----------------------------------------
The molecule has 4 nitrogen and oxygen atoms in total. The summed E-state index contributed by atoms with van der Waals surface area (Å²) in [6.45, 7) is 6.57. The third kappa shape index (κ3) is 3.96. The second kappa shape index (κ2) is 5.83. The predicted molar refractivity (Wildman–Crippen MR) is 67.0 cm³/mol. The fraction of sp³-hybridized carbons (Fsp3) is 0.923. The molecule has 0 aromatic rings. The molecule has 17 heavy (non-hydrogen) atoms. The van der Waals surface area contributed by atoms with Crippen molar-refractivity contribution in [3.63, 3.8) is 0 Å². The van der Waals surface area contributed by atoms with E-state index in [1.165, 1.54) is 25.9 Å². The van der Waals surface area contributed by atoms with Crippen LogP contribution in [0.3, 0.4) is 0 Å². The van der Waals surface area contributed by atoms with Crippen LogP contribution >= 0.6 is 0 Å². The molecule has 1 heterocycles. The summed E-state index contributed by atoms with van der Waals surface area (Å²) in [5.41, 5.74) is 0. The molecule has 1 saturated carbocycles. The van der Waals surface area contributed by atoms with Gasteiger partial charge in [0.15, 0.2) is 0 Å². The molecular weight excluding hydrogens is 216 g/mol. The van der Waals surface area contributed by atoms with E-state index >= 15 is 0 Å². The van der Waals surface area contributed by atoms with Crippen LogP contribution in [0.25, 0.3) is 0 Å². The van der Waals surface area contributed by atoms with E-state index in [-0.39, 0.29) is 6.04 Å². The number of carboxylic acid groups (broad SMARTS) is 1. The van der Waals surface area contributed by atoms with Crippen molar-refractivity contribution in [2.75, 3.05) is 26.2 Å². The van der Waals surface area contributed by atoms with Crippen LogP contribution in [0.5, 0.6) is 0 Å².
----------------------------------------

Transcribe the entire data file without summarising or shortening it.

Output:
The molecule has 4 nitrogen and oxygen atoms in total. The summed E-state index contributed by atoms with van der Waals surface area (Å²) in [6.45, 7) is 6.57. The third kappa shape index (κ3) is 3.96. The second kappa shape index (κ2) is 5.83. The predicted molar refractivity (Wildman–Crippen MR) is 67.0 cm³/mol. The fraction of sp³-hybridized carbons (Fsp3) is 0.923. The molecule has 0 aromatic rings. The molecule has 17 heavy (non-hydrogen) atoms. The van der Waals surface area contributed by atoms with Crippen molar-refractivity contribution in [3.63, 3.8) is 0 Å². The van der Waals surface area contributed by atoms with E-state index in [1.165, 1.54) is 25.9 Å². The van der Waals surface area contributed by atoms with Crippen LogP contribution in [0.3, 0.4) is 0 Å². The van der Waals surface area contributed by atoms with Crippen LogP contribution >= 0.6 is 0 Å². The molecule has 1 heterocycles. The summed E-state index contributed by atoms with van der Waals surface area (Å²) in [5.41, 5.74) is 0. The molecule has 1 saturated carbocycles. The van der Waals surface area contributed by atoms with Gasteiger partial charge in [0.15, 0.2) is 0 Å². The molecular weight excluding hydrogens is 216 g/mol. The van der Waals surface area contributed by atoms with E-state index >= 15 is 0 Å². The van der Waals surface area contributed by atoms with Crippen LogP contribution in [0.25, 0.3) is 0 Å². The van der Waals surface area contributed by atoms with E-state index in [-0.39, 0.29) is 6.04 Å². The number of carboxylic acid groups (broad SMARTS) is 1. The van der Waals surface area contributed by atoms with Crippen molar-refractivity contribution in [2.75, 3.05) is 26.2 Å². The van der Waals surface area contributed by atoms with Crippen LogP contribution in [0.5, 0.6) is 0 Å².